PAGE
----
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Hazelnut-enriched diet improves cardiovascular risk biomarkers beyond a lipid-lowering effect in hypercholesterolemic subjects

Published:October 29, 2012DOI:https://doi.org/10.1016/j.jacl.2012.10.005

      Background

      Tree nuts, particularly almonds, walnuts, and pistachios, have been shown to possess cardioprotective effects. However, there is little information on the effects of hazelnut consumption on cardiovascular risk markers.

      Methods

      The antiatherogenic effect of hazelnut before and after consumption in hypercholesterolemic subjects was investigated. Twenty-one hypercholesterolemic volunteers (18 men and 3 women) were recruited in a double control sandwich model intervention study with a single group and three isoenergetic diet periods. These were control diet I (4 weeks), hazelnut-enriched diet (4 weeks; hazelnut contributing 18%–20% of the total daily energy intake), and control diet period II (4 weeks). The cardiovascular risk biomarkers such as endothelial function, using flow-mediated dilation (FMD) technique, low-density lipoprotein (LDL) oxidation products and inflammatory markers such as high-sensitivity C-reactive protein (hs-CRP), soluble intercellular adhesion molecule-1, and soluble vascular cell adhesion molecule-1 (sVCAM-1) as well as lipids and lipoprotein levels were monitored.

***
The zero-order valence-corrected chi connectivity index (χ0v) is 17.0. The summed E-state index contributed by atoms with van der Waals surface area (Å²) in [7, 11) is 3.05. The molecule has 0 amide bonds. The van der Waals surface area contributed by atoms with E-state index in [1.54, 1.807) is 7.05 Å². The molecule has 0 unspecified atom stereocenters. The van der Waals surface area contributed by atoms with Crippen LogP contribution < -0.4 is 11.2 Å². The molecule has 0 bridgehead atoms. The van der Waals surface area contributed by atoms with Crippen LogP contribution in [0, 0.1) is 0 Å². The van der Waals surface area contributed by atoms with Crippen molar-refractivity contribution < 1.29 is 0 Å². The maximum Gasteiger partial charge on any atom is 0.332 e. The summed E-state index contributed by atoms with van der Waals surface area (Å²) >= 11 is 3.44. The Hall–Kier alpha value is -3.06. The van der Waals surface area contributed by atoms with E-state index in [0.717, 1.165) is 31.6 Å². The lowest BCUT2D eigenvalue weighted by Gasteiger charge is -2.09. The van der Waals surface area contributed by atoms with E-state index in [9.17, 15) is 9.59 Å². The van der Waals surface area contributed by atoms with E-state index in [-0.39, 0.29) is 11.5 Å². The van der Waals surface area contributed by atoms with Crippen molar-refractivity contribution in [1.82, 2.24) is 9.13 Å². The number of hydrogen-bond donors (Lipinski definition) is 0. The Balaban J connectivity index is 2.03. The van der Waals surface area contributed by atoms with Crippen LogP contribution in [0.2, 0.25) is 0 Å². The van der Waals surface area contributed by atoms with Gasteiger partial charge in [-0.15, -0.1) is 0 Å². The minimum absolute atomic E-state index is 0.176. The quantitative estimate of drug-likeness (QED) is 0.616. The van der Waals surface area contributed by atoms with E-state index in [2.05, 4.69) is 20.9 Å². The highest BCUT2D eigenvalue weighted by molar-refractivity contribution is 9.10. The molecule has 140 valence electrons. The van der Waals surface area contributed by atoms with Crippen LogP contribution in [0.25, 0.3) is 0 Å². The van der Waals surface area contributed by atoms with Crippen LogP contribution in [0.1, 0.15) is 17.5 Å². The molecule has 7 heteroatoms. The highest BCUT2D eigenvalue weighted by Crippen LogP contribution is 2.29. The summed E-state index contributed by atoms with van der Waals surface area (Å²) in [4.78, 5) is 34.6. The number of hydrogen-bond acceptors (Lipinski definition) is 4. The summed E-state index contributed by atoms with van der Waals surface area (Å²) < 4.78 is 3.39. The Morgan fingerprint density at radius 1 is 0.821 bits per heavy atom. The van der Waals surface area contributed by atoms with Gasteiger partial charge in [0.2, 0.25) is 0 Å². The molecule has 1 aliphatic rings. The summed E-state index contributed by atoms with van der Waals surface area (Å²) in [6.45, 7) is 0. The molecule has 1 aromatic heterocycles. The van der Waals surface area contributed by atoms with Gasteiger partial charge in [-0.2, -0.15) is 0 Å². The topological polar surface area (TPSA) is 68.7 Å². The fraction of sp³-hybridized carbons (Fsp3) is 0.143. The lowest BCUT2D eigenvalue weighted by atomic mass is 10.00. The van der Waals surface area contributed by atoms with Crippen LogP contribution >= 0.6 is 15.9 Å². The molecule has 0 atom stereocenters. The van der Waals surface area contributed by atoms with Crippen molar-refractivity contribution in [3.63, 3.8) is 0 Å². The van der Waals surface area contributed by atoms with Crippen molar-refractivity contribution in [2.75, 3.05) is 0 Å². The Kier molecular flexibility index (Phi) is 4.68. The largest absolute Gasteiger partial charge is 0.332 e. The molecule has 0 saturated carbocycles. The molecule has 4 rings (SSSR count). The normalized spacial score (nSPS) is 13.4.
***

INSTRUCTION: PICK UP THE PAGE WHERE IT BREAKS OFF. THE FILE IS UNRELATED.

Results

      Consumption of a hazelnut-enriched diet significantly improved FMD (56.6%), total cholesterol (−7.8%), triacylglycerol (−7.3%), LDL-cholesterol (−6.17%), and high-density lipoprotein cholesterol (6.07%) compared with the control diet I. Oxidized-LDL, hs-CRP, and sVCAM-1 levels were significantly lower in the group ingesting a hazelnut-enriched diet compared with the control diets I and II. Modest correlations between sVCAM-1 and FMD and between sVCAM-1 and hs-CRP were observed (r = −0.49, P < .025; r = 0.66, P < .001, respectively).

      Conclusion

      Hazelnut-enriched diets may exert antiatherogenic effect by improving endothelial function, preventing LDL oxidation, and inflammatory markers, in addition to their lipid and lipoprotein-lowering effects. These beneficial effects appeared to be reversible after 4 weeks on a hazelnut-free diet. Therefore, hazelnut may be incorporated into daily diet without change in total caloric intake for sustained health benefit.

      Keywords

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